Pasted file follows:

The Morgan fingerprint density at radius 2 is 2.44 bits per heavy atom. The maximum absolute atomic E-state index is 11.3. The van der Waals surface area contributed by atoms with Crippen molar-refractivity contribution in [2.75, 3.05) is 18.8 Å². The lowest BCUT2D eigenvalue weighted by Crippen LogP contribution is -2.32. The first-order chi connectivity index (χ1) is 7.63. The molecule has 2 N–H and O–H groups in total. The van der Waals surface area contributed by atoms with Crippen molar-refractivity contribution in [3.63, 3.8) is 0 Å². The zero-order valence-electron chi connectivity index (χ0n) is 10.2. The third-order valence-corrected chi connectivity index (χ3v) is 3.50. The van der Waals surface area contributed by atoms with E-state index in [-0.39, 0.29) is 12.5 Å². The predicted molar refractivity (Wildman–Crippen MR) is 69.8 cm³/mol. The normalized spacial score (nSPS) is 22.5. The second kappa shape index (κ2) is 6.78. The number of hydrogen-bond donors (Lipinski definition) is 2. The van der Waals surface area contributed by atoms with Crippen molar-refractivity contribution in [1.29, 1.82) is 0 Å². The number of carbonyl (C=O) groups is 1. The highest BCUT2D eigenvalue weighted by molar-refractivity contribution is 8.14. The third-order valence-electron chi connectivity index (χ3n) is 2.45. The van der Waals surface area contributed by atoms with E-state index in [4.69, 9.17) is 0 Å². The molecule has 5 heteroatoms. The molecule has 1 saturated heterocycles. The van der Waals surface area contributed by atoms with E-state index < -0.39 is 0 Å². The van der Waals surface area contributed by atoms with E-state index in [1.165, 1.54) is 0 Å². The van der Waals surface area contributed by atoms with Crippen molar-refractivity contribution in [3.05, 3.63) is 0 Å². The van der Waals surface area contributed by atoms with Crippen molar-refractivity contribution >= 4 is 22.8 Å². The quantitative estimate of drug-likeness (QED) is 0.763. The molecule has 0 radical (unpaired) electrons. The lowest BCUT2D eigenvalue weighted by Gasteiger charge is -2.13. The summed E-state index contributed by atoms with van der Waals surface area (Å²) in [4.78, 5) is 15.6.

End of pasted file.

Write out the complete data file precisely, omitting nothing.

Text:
The Morgan fingerprint density at radius 2 is 2.44 bits per heavy atom. The maximum absolute atomic E-state index is 11.3. The van der Waals surface area contributed by atoms with Crippen molar-refractivity contribution in [2.75, 3.05) is 18.8 Å². The lowest BCUT2D eigenvalue weighted by Crippen LogP contribution is -2.32. The first-order chi connectivity index (χ1) is 7.63. The molecule has 2 N–H and O–H groups in total. The van der Waals surface area contributed by atoms with Crippen molar-refractivity contribution in [3.63, 3.8) is 0 Å². The zero-order valence-electron chi connectivity index (χ0n) is 10.2. The third-order valence-corrected chi connectivity index (χ3v) is 3.50. The van der Waals surface area contributed by atoms with E-state index in [-0.39, 0.29) is 12.5 Å². The predicted molar refractivity (Wildman–Crippen MR) is 69.8 cm³/mol. The normalized spacial score (nSPS) is 22.5. The second kappa shape index (κ2) is 6.78. The number of hydrogen-bond donors (Lipinski definition) is 2. The van der Waals surface area contributed by atoms with Crippen molar-refractivity contribution in [1.29, 1.82) is 0 Å². The number of carbonyl (C=O) groups is 1. The highest BCUT2D eigenvalue weighted by molar-refractivity contribution is 8.14. The third-order valence-electron chi connectivity index (χ3n) is 2.45. The van der Waals surface area contributed by atoms with E-state index in [4.69, 9.17) is 0 Å². The molecule has 5 heteroatoms. The molecule has 1 saturated heterocycles. The van der Waals surface area contributed by atoms with E-state index < -0.39 is 0 Å². The van der Waals surface area contributed by atoms with E-state index in [1.165, 1.54) is 0 Å². The van der Waals surface area contributed by atoms with Crippen molar-refractivity contribution in [3.05, 3.63) is 0 Å². The van der Waals surface area contributed by atoms with Crippen molar-refractivity contribution >= 4 is 22.8 Å². The quantitative estimate of drug-likeness (QED) is 0.763. The molecule has 0 radical (unpaired) electrons. The lowest BCUT2D eigenvalue weighted by Gasteiger charge is -2.13. The summed E-state index contributed by atoms with van der Waals surface area (Å²) in [4.78, 5) is 15.6.